Witch hunts never stopped – now they're online - Laura Bates says | Eurasia Diary - ednews.net

23 March, Saturday


Witch hunts never stopped – now they're online - Laura Bates says

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If you were tried for witchcraft in early modern Scotland, one of the surest ways to be convicted was to confess. Of course, you didn’t need to confess to being convicted, and a confession wasn’t always voluntary. This problem led to a practice called “waking the witch”: a form of torture that involved depriving the accused of sleep for days on end, until they were so exhausted they would hallucinate and babble incoherently. These “ravings” would often later be used as evidence of guilt.

It sounds barbaric and antiquated: accusing a woman of being strange and unnatural, driving her mad with constant prodding, depriving her of sleep. But it also sounds chillingly familiar. I was reminded of a teenage girl I had recently met who, after an incident involving a boy at her school had gone viral on social media, began being bombarded with abuse by her peers. They called her a slut and a slag on multiple internet platforms. They shared embarrassing photographs of her, while forever escalating rumours started to spread. But unlike my own adolescence, when some escape from school could always be found at home, this young woman’s life had become a prison of endless abuse. The alerts and notifications pinged directly to her phone, vibrating through the night, causing her to become more and more panicked as sleep deprivation set in. Having initially rejected the labels others were assigned to her, she started to fear that they were right. It’s hard to hold on to who you are when dozens of people are telling you that you’re worthless. Does this sound like an exaggeration? For thousands of teenage girls across the UK, it isn’t.

As I dug deeper, uncovering the details of individual trials, I was struck by the similarities between the women then and the virtual witch hunts young women are going through today. “Dunking”, where a woman was submerged in water as either punishment for being a “scold” or to ascertain her guilt in a case of witchcraft, reminded me of the girls I meet now who find themselves trapped between two bad outcomes. Like being put under enormous pressure to share nude photographs, then rejected for being frigid if they refuse or castigated as sluts when they relent.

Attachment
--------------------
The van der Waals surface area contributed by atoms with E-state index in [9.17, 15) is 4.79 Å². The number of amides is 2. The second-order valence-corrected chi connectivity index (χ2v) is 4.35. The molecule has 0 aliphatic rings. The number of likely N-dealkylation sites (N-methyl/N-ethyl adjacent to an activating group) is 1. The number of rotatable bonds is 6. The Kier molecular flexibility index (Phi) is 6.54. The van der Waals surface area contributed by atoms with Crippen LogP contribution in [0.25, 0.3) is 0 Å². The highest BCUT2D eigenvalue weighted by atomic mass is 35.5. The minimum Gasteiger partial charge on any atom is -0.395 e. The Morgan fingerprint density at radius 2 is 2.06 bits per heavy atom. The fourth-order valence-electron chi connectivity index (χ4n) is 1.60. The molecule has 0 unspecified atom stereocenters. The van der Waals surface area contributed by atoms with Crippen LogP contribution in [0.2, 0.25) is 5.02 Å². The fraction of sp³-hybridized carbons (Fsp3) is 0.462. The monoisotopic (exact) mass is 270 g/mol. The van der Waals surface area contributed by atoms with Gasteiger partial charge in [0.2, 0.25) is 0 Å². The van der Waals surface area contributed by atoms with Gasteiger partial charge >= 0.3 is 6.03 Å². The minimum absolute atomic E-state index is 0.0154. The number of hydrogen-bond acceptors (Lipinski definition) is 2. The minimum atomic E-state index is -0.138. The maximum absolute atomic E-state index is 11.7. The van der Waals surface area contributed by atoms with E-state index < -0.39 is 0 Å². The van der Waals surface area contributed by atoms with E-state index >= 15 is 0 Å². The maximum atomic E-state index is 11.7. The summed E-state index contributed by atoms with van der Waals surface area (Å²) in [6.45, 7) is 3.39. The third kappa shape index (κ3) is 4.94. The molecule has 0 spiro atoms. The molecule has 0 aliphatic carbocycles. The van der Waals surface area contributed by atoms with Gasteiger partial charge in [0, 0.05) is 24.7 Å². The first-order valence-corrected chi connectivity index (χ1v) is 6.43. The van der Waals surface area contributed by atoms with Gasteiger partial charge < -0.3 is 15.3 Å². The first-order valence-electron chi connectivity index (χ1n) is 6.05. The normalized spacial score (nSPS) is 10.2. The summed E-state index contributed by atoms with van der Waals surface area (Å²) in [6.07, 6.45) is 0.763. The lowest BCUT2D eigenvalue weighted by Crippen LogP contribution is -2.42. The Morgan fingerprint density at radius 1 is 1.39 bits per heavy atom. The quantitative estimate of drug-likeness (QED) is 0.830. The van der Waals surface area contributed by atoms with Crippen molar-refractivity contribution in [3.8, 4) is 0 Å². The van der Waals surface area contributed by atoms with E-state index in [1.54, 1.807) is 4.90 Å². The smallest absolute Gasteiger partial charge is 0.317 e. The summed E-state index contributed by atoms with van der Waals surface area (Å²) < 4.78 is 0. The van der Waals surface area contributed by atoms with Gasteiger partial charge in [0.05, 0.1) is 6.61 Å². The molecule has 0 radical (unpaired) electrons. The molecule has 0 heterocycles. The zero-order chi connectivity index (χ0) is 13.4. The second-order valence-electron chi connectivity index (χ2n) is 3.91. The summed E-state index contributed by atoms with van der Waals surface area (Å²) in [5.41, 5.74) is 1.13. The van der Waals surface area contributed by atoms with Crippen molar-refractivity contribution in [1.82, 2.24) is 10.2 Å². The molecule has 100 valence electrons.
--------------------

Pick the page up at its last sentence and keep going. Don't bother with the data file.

Many trials – like the memorable case of the woman accused of cursing a man by giving him a permanent erection – suggested that women’s feminine wiles gave them unfair control over men, whose own sexual behaviour was framed as involuntary. I read the stories on train journeys, on my way to school visits where I would meet girls who had been punished for school dress-code violations, who were told that the sight of their shoulders, knees or bra straps was unfair to male teachers or risked distracting the boys. I heard from girls who had been sexually harassed or even assaulted by boys at school, groped and upskirted as they climbed stairs between lessons. In some cases, their predominantly male supervisors’ only answer was “boys will be boys”, with any blame placed on their own dress or behaviour.

The parallels kept mounting. Women accused of being somehow inherently dangerous and powerful. Their bodies blamed for causing innocent men to behave in ways they could not control. Punished and shamed for their sexuality, their guilt determined and punishment executed by groups of powerful men.

And even today, young women who dare to call themselves feminists risk attracting the same label: witch.

I wanted to give a voice to the girls whose stories still aren’t being heard, whose accusations are so often disbelieved and whose bodies are blamed for their own injuries. I wanted to remember the women whose voices have been lost to history, never allowed to speak out or record their own version of events. And most of all, I wanted the opportunity to say: Look! This isn’t a new story. It’s not a modern invention or a problem created by the internet. It won’t go away on its own unless we do something to change it. These stories span four centuries. These stories are the same.

The Guardian

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